Alicante is the best place in the world!

That’s actually the city’s official motto, as we learned today from guide Maria. She led our little group on a walking tour from the waterfront through the old town and up to Central Mercado, pointing out landmarks and giving us quite a history lesson.

Alicante has a troubled past. Lots of death and destruction in the War of the Spanish Succession and later the Spanish Civil War. This city was on the losing side in both conflicts. But since the mid-20th century — and especially since the 1980s —  things have gotten progressively better. Tourism has created many jobs, helping the population grow to more than 300,000. Now when you look northwest from the heights of the Castle Santa Barbara, you see a thriving city that feels good about itself. Hence, the motto.img_1278

While a few historic structures remain, most of the city’s buildings are 20th and 21st century. Alicante was bombed repeatedly by the fascists in the Spanish Civil War, and it became the last Republican city opposing Franco’s forces. Many of those who opposed Franco escaped Spain from the port of Alicante, which you can see in this photo, also taken from Castle Santa Barbara. The old city is prominent also. Just right of center, you may be able to see the blue domes of Co-cathedral of St.Nicolas. Stunning from the inside. It dates to the 1600s, but has been renovated several times, once following a fire.img_1286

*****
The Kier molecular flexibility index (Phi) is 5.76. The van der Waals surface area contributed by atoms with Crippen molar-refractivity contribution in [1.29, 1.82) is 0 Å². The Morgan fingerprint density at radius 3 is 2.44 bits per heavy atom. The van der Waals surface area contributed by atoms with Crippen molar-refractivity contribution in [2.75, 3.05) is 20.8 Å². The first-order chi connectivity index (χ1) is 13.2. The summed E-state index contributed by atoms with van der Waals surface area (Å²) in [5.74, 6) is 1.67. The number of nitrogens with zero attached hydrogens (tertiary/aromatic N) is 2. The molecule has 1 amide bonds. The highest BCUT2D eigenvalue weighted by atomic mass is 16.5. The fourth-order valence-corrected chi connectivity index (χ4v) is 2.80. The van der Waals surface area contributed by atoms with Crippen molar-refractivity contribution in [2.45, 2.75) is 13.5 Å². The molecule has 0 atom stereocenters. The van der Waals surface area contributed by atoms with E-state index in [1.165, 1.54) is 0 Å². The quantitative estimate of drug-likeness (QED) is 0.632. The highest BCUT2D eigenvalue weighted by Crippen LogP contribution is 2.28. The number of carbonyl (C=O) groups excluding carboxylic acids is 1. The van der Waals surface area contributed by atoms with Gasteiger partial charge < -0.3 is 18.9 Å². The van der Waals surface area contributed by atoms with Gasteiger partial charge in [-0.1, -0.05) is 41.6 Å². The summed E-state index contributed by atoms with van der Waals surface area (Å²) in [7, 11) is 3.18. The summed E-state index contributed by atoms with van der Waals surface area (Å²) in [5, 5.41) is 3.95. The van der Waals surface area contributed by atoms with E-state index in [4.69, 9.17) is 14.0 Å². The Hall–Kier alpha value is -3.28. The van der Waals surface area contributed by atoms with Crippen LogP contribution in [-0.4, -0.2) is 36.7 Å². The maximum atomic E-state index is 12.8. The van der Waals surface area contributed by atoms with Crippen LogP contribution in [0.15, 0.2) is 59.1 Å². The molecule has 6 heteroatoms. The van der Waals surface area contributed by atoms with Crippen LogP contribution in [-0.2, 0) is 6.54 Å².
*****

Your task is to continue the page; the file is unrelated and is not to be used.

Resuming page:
In an earlier post, I wrote that I didn’t know the age of the apartment building we’re in. Update: Only about 60 years old, according to its owner, but the foundations are over 200 years old. That’s why the streets are so narrow. Some buildings in the area are older, such as the Alicante City Hall and Basilica Santa Maria, both of which survived bombardments from sea and air.

Central Mercado also survived an aerial bombardment on 25 May 1938. But 300 civilians were killed when bombs fell on the plaza just north of the market. A plaque in the plaza floor commemorates that tragic event.

On a cheerier note, Maria explained that tourism started taking off here when Scandinavians discovered Alicante’s beaches. At the time, though, highly restrictive dress codes for women prohibited bikinis. Even into the 1960s! So a delegation traveled to Madrid and petitioned the Franco government for relief. The Scandinavians won’t come  if the women can’t wear bikinis on the beach! And did we mention how much money tourists bring into the city? So the government eased off, and the tourists are still coming today. Here’s part of the main beach on Friday, Nov. 11, from Castle Santa Barbara. img_1289

So the people here think this is the best place in the world. Is it the best place for us to retire? Hey, this is our first stop. And we’ve only been here three weeks. Let us check out some other places.

But it’s definitely on the short list.

 

 

 

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